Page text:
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Emerald Group Publishing Limited
Copyright © 2006, Emerald Group Publishing Limited
This special double issue of The Journal of Workplace Learning features selected papers from “Challenges for Integrating Work and Learning”, the 4th International Conference on Researching Work and Learning, held at the University of Technology, Sydney, Australia in December 2005. This conference attracts scholars from many and diverse fields including adult and vocational education, human resource development, labour studies, gender studies, medical and health education, organisational and management studies, sociology of work, and learning theory, among others. The diversity of interests that converges under the rubric of researching work and learning is evident from the papers included in this special double issue. All of the papers have been extensively revised and have undergone further rigorous peer review before final acceptance.
The 2005 Researching Work and Learning conference was structured around a series of sub-themes:
Practices of learning at work;
Policies that impact on learning at work;
Partnerships and their influence on learning at work;
Contexts: the diversity and complexity of workplace learning contexts;
Innovations in learning at work;
Theoretical and ideological developments: new approaches to understanding work and learning.
The papers included in this special double issue illustrate and connect these themes in interesting and complex ways. “Connecting Work and Learning – Design Engineers’ Learning at Work”, by Kaija Collin, takes an ethnographic approach to investigate the learning of design engineers and product developers through their work activities. The paper argues that both individual and social practice are important for understanding such learning, though the two categories are interdependent and intertwined. Alan Bleakley’s paper, “You Are Who I Say You Are: the Rhetorical Construction of Identity in the Operating Theatre”, examines factors that enhance and obstruct learning in operating theatre teams in a large hospital. Using thematic analysis of “close-call” reports, Bleakley shows how rhetoric based on professional identity stereotypes can hinder optimal team performance. Margaret Crouch’s paper, “Contextuality and Cultural Texts: a Case Study of Workplace Learning in Call Centres”, concentrates on pedagogical practices and associated cultural texts in call centres. Reflecting the top down work structures of call centres, the pedagogical practices and texts quickly move from an initial focus on customer service to one that prioritises the bottom line.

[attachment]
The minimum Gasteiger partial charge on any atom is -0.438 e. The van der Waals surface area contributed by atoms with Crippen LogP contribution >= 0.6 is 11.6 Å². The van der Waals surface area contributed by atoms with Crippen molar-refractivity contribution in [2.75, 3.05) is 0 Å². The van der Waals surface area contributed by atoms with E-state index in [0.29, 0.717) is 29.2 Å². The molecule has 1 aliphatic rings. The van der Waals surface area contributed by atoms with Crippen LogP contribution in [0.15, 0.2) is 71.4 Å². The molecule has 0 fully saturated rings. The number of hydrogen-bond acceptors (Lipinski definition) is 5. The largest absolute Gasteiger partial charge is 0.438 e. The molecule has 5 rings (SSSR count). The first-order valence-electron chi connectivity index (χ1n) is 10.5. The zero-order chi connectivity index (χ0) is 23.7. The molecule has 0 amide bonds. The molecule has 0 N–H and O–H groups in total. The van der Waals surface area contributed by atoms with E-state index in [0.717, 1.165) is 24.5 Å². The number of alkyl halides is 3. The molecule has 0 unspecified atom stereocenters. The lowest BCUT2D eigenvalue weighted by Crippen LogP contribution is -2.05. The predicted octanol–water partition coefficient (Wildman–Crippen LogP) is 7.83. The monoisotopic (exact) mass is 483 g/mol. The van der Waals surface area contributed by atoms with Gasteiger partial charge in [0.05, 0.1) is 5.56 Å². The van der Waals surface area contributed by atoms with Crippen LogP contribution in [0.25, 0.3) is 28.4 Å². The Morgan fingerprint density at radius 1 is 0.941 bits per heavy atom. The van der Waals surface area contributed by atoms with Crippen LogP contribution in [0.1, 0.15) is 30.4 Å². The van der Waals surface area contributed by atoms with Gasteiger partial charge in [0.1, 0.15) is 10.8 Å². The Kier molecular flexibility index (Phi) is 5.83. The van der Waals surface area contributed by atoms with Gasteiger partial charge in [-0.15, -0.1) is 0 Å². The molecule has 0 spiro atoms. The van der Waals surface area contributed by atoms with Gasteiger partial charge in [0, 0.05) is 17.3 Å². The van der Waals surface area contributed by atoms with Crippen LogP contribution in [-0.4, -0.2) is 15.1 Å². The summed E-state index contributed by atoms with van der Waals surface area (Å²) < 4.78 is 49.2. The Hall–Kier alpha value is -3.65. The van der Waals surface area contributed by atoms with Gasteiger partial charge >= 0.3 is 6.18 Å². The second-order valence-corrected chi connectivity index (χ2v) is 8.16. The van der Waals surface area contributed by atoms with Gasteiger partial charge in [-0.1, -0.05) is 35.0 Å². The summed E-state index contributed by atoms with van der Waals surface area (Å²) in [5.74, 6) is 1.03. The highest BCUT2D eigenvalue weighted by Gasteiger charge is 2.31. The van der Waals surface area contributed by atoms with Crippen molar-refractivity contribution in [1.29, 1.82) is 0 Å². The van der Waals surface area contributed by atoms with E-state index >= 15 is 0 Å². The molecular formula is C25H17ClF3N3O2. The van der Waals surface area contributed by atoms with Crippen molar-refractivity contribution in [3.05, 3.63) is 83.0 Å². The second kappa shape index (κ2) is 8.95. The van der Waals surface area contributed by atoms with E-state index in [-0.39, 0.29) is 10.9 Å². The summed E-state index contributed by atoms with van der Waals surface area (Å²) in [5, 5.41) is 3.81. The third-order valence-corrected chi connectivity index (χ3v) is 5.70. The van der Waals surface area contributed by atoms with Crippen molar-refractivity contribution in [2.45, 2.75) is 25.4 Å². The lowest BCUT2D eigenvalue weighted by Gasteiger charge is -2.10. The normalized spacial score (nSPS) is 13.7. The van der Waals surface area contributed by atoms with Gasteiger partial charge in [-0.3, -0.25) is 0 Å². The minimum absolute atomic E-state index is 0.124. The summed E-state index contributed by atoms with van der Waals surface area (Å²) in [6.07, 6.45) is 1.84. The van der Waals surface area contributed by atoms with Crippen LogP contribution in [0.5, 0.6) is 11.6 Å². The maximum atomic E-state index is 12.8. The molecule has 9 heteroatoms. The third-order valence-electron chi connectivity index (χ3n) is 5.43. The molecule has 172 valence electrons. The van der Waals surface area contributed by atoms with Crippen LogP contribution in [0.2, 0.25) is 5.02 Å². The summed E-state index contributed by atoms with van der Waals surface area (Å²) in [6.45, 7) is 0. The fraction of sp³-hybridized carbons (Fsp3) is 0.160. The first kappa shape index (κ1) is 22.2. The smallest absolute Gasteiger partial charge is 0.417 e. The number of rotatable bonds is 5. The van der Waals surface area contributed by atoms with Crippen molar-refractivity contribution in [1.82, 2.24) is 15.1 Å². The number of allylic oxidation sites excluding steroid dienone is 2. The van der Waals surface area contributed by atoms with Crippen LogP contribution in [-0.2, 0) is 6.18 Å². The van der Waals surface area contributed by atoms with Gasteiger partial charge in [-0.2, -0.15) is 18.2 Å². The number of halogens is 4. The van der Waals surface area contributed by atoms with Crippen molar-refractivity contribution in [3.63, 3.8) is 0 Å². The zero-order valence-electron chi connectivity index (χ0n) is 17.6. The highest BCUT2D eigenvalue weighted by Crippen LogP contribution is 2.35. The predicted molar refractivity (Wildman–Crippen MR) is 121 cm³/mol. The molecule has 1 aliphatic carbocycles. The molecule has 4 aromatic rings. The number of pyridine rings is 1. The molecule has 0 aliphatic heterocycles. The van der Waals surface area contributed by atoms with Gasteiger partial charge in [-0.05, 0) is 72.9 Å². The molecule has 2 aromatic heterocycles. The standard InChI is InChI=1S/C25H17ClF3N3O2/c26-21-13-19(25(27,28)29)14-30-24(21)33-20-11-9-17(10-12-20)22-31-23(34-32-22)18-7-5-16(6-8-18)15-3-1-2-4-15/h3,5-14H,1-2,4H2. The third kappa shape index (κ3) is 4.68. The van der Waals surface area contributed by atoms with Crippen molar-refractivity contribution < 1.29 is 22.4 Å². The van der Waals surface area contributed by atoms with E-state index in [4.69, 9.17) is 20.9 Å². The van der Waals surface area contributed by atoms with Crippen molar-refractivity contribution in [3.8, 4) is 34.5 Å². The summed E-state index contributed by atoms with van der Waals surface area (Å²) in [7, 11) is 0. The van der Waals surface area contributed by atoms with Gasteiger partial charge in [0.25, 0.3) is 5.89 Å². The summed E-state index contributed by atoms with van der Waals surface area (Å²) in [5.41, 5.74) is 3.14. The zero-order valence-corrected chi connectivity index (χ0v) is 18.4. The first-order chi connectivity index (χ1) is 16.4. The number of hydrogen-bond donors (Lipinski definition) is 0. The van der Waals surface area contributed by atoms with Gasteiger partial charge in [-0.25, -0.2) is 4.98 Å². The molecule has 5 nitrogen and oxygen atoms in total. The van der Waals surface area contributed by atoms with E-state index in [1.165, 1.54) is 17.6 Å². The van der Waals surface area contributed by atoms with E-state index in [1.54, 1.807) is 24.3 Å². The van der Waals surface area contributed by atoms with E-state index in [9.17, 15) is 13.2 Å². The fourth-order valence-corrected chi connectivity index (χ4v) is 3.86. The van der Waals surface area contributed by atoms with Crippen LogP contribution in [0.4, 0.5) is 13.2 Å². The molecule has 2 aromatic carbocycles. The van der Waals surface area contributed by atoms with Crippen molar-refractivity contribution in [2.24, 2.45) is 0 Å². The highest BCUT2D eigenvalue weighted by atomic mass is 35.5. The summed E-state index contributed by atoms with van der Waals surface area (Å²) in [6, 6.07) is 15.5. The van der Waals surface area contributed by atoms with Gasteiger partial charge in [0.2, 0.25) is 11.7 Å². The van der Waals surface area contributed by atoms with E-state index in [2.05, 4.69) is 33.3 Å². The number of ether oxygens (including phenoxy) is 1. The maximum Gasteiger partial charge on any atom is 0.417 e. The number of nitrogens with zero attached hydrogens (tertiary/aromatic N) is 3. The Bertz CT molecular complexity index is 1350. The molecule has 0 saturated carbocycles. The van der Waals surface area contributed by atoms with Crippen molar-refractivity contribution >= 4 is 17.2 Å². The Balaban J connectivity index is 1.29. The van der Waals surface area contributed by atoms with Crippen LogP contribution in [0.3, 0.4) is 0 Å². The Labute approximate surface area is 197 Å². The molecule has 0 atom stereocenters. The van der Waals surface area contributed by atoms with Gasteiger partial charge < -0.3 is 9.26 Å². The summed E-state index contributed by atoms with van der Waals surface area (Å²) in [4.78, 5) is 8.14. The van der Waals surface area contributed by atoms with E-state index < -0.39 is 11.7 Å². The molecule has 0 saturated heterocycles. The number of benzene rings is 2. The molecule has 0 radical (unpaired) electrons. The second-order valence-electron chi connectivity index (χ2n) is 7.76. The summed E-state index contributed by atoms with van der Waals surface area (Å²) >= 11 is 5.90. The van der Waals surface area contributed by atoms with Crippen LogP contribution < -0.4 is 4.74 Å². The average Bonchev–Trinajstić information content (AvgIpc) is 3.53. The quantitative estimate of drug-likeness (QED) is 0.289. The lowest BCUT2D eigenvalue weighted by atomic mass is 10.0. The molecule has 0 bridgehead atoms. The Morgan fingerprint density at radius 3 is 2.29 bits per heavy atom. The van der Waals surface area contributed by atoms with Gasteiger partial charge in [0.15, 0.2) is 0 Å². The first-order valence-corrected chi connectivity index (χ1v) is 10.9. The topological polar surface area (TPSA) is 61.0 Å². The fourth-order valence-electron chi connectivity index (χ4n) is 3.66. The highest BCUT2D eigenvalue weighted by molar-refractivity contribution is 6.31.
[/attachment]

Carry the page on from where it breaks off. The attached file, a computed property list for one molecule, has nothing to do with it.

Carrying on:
Several papers deal with various conceptual issues that are claimed to be important for understanding learning at work. Susanna Paloniemi, in her “Experience, Competence and Workplace Learning by Practices”, argues that experience of several different kinds needs to be distinguished for purposes of analysing workplace learning. Ralph Catts and David Chamings propose, in “Recognising Current Competencies of Volunteers in Emergency Service Organisations”, emphasise that we need to appreciate how the nature of the work performed by an organisation shapes attitudes to learning and training. From their case studies of emergency services work, they suggest that organisations can be fruitfully located on an organic/mechanistic continuum as a way of understanding different types of learning and training needs. The paper by Satu Kalliola, Risto Nakari and Ilkka Pesonen, “Learning to Make Changes – Democratic Dialogue in Action”, employs a conceptual synthesis that combines organizational and learning approaches to action research interventions based on the principles of Democratic Dialogue. They offer empirical support for the value of their synthesis.